(more info coming soon)
U Michigan's Ballroom Dance Club has put together a great set of pages with descriptions of the dances and info and videos of the steps: click here for them.
Disclaimer: This is in no way an advertisement for any particular company. This is meant to give an idea of what features to look for when shopping for dance shoes. There are many variations in fit and taste, so keep in mind the shoes should fit snuggly and comfortably and you should like them too. :)
Thanks to Aurora for putting this section together!
Above is a typical ladies' Latin dance shoe (for Rumba, Cha Cha, Samba, Jive, and Paso Doble). The one shown is Dance Naturals brand* with either a 2.5 or 3 inch heel. (I'm not sure which, but those are the usual heel heights for Latin shoes.)
Above is a typical ladies' Ballroom shoe, sometimes called a court shoe (for Waltz, Tango, Foxtrot, Quickstep, and Viennese Waltz). The one shown is Dance Naturals brand*, in either a 1.5 or 2 inch heel. (Those are the typical heights for Ballroom shoe heels.) I highly recommend versions with a somewhat rounded toe, since they squeeze the toes less and still look nice.
Above are practice shoes from Stephanie Dance Shoes*. These can be used for both Latin and Standard dances (although they feel less like the Latin shoe). These are a great option for when you are first learning and want to get one shoe. Also, these are great for whenever you may dance for more than 1.5-2 hours at a time, since they are usually quite a bit more comfortable. People don't typically use these types of shoes for competitions or exhibitions, so that is a limitation.
Heel height: If you're not used to high heels, don't be too apprehensive about dance shoes with heels. The heels on dance shoes are placed better than those on fashion sandles, etc., so they are actually much easier to balance in. Plus, the heels complement the movements and steps for the follower very well and you get used to them very quickly. If you feel uncomfortable though, consider starting with a good practice shoe, or perhaps choosing the lower ends of the spectra, i.e. a 2.5 inch Latin or 1.5 inch Standard shoe. Shoes with heels much lower than that are sometimes not as well constructed, since it is not as common for female dancers to use those shoes.
Above is a typical men's Latin dance shoe (for Rumba, Cha Cha, Samba, Jive, and Paso Doble). The one shown is Dance Naturals brand* with either a 1.5 or 2 inch heel. (I'm not sure which, but those are the usual heel heights for Latin shoes.)
Above is a typical men's Ballroom shoe (for Waltz, Tango, Foxtrot, Quickstep, and Viennese Waltz). The one shown is Dance Naturals brand*, in a 1 inch heel. (That is the typical height for Ballroom shoe heels.) You can buy Ballroom shoes which are shiny or matte black; I recommend matte for your first pair. I also recommend buying all-black shoes rather than white ones.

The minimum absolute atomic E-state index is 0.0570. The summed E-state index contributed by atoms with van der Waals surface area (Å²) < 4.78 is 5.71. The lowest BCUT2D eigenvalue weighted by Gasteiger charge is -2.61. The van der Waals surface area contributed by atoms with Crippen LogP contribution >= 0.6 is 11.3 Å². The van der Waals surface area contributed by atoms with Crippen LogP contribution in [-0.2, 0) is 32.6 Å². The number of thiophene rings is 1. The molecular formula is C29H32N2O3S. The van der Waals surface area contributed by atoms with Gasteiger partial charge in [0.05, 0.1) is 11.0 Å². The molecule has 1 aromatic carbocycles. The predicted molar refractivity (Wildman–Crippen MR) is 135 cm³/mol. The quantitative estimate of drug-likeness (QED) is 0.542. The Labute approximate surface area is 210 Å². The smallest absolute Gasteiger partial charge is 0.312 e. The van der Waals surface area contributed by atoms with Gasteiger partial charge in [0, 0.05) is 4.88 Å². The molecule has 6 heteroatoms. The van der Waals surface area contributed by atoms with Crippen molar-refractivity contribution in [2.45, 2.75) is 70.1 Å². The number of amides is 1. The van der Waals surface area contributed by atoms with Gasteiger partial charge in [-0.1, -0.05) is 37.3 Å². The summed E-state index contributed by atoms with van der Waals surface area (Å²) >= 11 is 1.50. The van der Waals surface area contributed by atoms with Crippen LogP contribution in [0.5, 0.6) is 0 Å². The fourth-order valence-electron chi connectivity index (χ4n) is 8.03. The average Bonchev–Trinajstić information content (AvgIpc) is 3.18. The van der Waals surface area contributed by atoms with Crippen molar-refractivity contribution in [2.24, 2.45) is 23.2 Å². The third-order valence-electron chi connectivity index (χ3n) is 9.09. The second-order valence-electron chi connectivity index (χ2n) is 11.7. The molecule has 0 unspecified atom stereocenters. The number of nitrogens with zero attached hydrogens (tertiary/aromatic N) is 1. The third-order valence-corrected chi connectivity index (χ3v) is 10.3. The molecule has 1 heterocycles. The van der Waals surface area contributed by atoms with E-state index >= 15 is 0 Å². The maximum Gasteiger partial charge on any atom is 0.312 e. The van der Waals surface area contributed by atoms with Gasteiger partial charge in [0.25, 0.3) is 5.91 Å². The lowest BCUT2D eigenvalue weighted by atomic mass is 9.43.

Buying your first pair: If you only want to buy one pair of shoes, I recommend buying a pair of Standard shoes rather than Latin shoes since Standard shoes are more stable (having lower heels). But it's nice to have both.
Get advice: Ask for advice from experienced dancers, club officers, or instructors. Be careful about relying on dance store staff; if the store sells mostly items for ballet or other types of dance, it's likely that the staff won't know much about ballroom shoes.
Choose a good fit: Ballroom shoes should fit more tightly than street shoes. Your toes should really come to the front of the shoe (for closed-toe shoes), and your feet should not slip around at all inside the shoe. Also, the leather will stretch some over time. It's common to buy shoes 1/2 or 1 size smaller than your normal shoes.
Find a bargain: A lot of cities don't have good (or any) ballroom shoe stores. If you visit a bigger city (especially one with an outlet store), take advantage of it. If you go to a competition, check to see if there will be vendors there. At shoe stores and competition vendors, you may not find great bargains, but you can at least try on shoes and get an idea of what you need. Search for outlet stores and online discount retailers, and ask other dancers for recommendations. Many online retailers will let you return shoes for no charge if they don't fit, so ask an instructor or experienced dancer about the shoes before you wear them if you're not sure about the fit.
* Dance Naturals shoe images are from Dance America's website. Stephanie Dance Shoes images are from Feather Dance Shoes' website. The images are copyrighted by the respective companies and are copied here with the companies' explicit permissions.